Every new weaver learns about floating selvedges. In case of any doubts, here’s where the shuttle goes and why it works. Upcoming posts will have more in-depth selvedge “talk”.
There will be one extra thread on each side of the warp for the floating selvedges. I sometimes add these two extra threads, and other times I just use the outside threads on the existing warp. (I make new threads if using the two already in the warp will spoil the design at the edge.) Floating selvedges are commonly used when the outside warp thread doesn’t weave into the cloth, or when it isn’t caught often enough because of the structure of the weave.
These floating selvedges give a warp thread for the weft to go around on every shed, so there is never a thread left dangling out of the cloth at the edge.
These floating threads move neither up nor down when the sheds are made but stay in the middle of the sheds.
If you are using threads from your existing warp and the warp has already been threaded, remove the two outside warp threads from their heddles and replace them in the reed. If you are using separately made threads, take them through the castle but not through any heddles and put them in the outside dents of the reed as shown in the previous photo. Tie them on to the cloth apron rod as usual. (How to tension threads made separately follows in the next post.)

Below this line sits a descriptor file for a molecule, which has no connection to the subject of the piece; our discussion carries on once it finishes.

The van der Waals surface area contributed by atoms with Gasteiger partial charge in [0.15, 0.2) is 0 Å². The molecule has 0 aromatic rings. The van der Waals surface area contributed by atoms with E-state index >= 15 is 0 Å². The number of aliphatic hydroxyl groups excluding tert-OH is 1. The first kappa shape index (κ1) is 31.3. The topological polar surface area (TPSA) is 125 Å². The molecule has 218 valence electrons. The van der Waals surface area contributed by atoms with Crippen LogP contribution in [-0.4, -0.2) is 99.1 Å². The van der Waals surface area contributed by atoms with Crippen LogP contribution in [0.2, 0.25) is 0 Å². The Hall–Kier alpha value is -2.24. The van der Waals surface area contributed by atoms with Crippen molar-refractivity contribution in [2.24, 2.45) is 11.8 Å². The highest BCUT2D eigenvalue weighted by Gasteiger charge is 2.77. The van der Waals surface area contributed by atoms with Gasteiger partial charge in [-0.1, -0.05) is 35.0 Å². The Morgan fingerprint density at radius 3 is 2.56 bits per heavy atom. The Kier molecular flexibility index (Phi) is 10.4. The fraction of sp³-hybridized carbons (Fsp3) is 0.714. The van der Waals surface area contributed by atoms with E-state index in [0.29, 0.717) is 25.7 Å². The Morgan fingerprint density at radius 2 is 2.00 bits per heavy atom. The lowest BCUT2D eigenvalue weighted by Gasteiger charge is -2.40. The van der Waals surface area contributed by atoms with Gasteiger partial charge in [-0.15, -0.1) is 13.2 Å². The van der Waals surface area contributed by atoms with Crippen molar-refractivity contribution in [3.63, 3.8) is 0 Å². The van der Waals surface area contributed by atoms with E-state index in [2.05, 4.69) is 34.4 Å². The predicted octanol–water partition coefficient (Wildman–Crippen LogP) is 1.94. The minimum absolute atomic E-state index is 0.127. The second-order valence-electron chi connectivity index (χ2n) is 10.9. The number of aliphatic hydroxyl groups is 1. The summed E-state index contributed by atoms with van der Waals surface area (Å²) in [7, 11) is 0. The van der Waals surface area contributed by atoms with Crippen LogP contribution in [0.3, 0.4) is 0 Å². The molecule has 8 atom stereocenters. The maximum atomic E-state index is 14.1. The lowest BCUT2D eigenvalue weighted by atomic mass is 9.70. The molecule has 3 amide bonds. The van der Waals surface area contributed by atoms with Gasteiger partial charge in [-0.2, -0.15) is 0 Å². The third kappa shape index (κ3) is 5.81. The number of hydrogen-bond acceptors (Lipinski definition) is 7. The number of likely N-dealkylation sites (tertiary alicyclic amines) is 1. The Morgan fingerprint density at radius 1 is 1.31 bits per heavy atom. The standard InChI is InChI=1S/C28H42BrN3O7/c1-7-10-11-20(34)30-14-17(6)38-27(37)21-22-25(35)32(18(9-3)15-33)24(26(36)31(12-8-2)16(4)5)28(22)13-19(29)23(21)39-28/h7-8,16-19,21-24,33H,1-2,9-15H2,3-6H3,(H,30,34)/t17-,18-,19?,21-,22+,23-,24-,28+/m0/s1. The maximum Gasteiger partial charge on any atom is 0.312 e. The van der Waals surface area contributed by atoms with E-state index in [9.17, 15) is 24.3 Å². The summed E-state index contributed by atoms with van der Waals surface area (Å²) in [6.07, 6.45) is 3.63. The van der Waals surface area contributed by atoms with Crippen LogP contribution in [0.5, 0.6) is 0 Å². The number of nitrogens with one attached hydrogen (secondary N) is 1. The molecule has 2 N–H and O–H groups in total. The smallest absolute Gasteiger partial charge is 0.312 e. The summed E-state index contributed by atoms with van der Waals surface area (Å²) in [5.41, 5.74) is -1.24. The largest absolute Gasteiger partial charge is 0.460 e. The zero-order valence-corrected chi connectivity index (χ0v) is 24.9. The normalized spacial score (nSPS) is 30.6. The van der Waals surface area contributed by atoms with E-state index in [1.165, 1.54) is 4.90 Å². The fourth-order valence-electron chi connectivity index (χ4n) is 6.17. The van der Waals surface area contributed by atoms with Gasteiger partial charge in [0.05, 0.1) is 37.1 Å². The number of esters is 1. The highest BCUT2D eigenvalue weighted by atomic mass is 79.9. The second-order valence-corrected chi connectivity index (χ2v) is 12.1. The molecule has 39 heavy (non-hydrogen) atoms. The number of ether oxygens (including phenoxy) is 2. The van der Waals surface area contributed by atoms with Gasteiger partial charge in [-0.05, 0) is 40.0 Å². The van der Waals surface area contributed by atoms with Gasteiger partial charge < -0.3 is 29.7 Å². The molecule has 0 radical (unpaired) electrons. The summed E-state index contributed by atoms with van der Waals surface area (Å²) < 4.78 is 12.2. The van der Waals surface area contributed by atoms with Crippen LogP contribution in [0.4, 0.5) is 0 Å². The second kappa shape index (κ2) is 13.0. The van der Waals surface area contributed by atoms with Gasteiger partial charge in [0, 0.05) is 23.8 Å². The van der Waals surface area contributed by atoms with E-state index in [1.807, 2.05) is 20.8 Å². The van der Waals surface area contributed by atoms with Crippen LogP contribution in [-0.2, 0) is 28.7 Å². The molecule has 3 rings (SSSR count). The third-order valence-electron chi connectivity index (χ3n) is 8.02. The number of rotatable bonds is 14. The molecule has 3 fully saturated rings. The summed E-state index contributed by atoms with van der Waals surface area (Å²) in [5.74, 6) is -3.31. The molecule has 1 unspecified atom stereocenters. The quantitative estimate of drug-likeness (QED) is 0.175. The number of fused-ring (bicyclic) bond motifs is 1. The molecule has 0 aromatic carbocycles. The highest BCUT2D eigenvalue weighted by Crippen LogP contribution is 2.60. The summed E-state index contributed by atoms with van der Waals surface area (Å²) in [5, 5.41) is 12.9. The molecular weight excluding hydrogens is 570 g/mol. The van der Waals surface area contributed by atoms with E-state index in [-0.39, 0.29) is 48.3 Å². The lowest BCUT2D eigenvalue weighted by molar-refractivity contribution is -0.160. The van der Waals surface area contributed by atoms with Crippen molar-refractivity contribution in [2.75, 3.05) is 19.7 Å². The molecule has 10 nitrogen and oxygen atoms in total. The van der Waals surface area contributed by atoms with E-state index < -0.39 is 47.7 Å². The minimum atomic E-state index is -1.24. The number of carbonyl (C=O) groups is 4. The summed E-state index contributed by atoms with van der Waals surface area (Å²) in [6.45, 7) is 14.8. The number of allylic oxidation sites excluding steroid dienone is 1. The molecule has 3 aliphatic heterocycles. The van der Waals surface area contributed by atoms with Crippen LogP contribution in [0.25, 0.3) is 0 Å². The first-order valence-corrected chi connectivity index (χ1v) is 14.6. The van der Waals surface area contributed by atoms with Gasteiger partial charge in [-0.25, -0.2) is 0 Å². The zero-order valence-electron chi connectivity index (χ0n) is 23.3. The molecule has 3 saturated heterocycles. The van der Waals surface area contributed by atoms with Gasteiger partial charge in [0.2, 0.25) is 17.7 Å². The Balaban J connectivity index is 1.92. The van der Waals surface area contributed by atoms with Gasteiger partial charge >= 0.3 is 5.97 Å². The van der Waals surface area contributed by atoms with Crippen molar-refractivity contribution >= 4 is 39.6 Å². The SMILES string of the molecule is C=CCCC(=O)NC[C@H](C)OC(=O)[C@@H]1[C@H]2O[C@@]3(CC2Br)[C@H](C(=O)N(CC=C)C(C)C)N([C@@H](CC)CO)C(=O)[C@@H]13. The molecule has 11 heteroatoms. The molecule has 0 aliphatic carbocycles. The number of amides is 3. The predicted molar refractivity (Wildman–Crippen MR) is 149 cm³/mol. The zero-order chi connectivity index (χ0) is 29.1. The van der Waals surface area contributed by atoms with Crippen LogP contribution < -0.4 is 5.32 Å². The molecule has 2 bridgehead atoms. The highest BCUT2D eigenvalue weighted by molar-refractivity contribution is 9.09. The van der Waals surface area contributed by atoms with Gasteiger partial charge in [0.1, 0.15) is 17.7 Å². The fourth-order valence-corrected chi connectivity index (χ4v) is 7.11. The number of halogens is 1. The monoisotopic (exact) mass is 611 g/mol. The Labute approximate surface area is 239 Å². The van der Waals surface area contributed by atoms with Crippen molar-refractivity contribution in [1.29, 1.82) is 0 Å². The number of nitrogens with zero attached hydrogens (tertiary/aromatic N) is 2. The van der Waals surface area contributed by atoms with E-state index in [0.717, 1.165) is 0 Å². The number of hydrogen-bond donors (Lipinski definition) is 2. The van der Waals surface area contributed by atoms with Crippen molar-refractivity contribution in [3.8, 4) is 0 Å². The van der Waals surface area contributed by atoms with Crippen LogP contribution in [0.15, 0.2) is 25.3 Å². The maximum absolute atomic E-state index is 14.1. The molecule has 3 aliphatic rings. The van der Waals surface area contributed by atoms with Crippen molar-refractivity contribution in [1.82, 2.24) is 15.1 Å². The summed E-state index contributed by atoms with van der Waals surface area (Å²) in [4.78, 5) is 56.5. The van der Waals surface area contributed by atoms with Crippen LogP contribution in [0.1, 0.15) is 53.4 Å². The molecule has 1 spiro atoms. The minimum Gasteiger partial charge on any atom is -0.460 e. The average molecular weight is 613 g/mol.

I never use floating selvedges unless they are needed because it slows down the weaving a bit. Twills that only weave in one direction do not need them. Only twills that change directions need them, such as herringbone. Use a floating selvedge when two shuttles are used so you don’t have to worry about the rotation of the shuttles to catch the outside thread.
How to enter the shed:
There is a certain way for the shuttle to enter and exit the sheds to make the wefts always catch the outside warp threads. Here is what I do.
Enter the shuttle into the shed over the floating thread and exit the shuttle under it. It’s easy to push the warp end down with the nose of the shuttle when entering the shed.
How to exit the shed:
The shuttle naturally leaves the shed at the opposite side going under the floating selvedge. There are many ways you can enter and exit the sheds to make the floaters do their job; you just need to do it the same way all the time. I prefer the method here because it’s easy and works naturally with the way the shuttle enters and exits the sheds. Next: Adjusting and tensioning floating selvedges.